• Our democratic republic only exists to the extent that informed and engaged citizens participate

The first point might be purely my conjecture, the second point is obvious to anyone paying attention, and the third should never be in doubt.

Anyone who says that Sanders should drop out because Clinton won more pledged delegates doesn’t understand the rules of the Democratic convention. He has the right to campaign to the last ballot like he said he would from the beginning.

Anyone who says Clinton won the popular vote but isn’t calling for a revote in Arizona is uninformed or intellectually disingenuous. Don’t talk to me about ‘Popular Vote’ when the DNC and media went out of their way to bury Sanders before voting started. Don’t talk to me about ‘Popular Vote’ while excusing anything problematic as benign incompetence and moving delegates into the win column for a candidate. Ask yourself now why the media isn’t covering rallies that are literally filling stadiums? Sanders is popular as anyone.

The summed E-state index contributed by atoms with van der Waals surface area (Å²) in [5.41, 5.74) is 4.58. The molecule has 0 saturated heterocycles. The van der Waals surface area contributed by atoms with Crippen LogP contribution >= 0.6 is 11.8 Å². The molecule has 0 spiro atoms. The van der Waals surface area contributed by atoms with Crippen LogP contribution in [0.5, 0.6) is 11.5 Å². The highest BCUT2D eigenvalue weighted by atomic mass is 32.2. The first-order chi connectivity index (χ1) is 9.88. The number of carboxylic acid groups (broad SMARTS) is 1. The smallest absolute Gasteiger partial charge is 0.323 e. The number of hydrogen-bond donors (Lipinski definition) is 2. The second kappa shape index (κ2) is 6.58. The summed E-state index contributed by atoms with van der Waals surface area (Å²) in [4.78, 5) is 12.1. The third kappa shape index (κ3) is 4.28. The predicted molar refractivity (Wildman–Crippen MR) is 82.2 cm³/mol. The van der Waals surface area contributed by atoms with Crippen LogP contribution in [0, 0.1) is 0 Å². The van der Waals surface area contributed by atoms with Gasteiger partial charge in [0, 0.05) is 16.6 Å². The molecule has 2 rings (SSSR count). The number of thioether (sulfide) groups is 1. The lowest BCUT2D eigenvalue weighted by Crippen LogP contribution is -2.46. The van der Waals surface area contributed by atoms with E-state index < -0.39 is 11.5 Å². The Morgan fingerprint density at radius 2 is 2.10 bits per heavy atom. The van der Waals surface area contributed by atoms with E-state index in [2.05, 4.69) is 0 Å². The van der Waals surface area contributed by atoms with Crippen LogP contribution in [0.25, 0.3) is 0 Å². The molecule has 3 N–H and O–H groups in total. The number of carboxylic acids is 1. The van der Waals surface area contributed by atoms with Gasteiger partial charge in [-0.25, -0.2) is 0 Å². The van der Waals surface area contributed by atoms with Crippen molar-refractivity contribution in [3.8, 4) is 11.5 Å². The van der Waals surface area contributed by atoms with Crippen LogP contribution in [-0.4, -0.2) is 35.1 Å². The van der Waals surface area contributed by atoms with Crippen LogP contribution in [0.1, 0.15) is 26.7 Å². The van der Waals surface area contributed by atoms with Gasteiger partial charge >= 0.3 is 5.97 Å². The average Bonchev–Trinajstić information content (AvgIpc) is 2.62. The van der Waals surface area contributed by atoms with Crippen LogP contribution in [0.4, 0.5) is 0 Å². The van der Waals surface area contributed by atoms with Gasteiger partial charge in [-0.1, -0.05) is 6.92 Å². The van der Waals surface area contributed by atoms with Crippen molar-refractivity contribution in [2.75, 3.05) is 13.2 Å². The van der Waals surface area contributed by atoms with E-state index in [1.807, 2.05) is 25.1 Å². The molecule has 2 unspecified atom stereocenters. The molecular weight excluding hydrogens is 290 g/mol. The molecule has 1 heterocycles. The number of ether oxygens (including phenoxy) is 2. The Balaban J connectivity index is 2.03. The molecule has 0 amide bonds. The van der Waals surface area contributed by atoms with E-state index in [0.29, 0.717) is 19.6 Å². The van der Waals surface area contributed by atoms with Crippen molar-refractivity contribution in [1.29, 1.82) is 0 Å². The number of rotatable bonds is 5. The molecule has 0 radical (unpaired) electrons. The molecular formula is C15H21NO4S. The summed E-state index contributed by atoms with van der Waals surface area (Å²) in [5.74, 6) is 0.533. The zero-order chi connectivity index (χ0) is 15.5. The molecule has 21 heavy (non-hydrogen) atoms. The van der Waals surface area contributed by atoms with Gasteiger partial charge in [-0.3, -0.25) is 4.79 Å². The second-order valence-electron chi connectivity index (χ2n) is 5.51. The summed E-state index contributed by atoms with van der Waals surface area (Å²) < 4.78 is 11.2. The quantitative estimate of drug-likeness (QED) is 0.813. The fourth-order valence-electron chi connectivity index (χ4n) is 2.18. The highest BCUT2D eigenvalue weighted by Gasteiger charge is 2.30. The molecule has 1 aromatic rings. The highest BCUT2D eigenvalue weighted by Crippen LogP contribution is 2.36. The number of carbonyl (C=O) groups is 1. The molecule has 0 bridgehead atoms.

Running a campaign against establishment corruption means the establishment will do everything to stop you. Turns out if you want a democracy, you have to constantly fight to keep it. Maybe it is already too late.

Sanders should solicit super delegates to support the only true progressive agenda with popular support. Sanders should solicit super delegates to support a lifelong champion of social justice. That is Sanders’ right, and his true-to-his-word obligation to supporters. Sanders should campaign to the convention, not for him, but for us.

Democrats have always been the party of the people. This election will test every aspect of what that means.

(I’ll be so glad when this election is over. I still love all my friends and family who support other candidates. Forgive me my indulgences. On June 7th, I’ll vote for Bernard Sanders in the state of California as the candidate who lives his convictions and whose platform aligns with my conscience. Sanders till the end.)

Feel that Bern